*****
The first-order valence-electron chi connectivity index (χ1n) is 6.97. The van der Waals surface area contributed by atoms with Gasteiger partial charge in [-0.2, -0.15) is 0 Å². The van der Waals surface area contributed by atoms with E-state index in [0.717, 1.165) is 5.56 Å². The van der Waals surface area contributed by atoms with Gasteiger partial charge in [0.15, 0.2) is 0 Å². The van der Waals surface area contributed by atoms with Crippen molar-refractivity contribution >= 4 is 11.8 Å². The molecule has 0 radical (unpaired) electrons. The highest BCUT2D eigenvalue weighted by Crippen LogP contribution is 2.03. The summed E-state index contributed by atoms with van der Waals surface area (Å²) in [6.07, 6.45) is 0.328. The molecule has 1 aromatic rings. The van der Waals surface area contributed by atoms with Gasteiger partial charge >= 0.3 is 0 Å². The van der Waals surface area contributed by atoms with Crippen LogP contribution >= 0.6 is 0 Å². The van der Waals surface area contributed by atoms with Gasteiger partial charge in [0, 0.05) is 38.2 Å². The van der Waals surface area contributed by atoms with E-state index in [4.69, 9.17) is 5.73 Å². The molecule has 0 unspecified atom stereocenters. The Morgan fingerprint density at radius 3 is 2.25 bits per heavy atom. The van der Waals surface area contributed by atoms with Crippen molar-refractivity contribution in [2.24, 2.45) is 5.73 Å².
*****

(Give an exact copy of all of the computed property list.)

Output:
The first-order valence-electron chi connectivity index (χ1n) is 6.97. The van der Waals surface area contributed by atoms with Gasteiger partial charge in [-0.2, -0.15) is 0 Å². The van der Waals surface area contributed by atoms with E-state index in [0.717, 1.165) is 5.56 Å². The van der Waals surface area contributed by atoms with Gasteiger partial charge in [0.15, 0.2) is 0 Å². The van der Waals surface area contributed by atoms with Crippen molar-refractivity contribution >= 4 is 11.8 Å². The molecule has 0 radical (unpaired) electrons. The highest BCUT2D eigenvalue weighted by Crippen LogP contribution is 2.03. The summed E-state index contributed by atoms with van der Waals surface area (Å²) in [6.07, 6.45) is 0.328. The molecule has 1 aromatic rings. The van der Waals surface area contributed by atoms with Gasteiger partial charge >= 0.3 is 0 Å². The van der Waals surface area contributed by atoms with Crippen LogP contribution >= 0.6 is 0 Å². The van der Waals surface area contributed by atoms with Gasteiger partial charge in [0, 0.05) is 38.2 Å². The van der Waals surface area contributed by atoms with E-state index in [4.69, 9.17) is 5.73 Å². The molecule has 0 unspecified atom stereocenters. The Morgan fingerprint density at radius 3 is 2.25 bits per heavy atom. The van der Waals surface area contributed by atoms with Crippen molar-refractivity contribution in [2.24, 2.45) is 5.73 Å².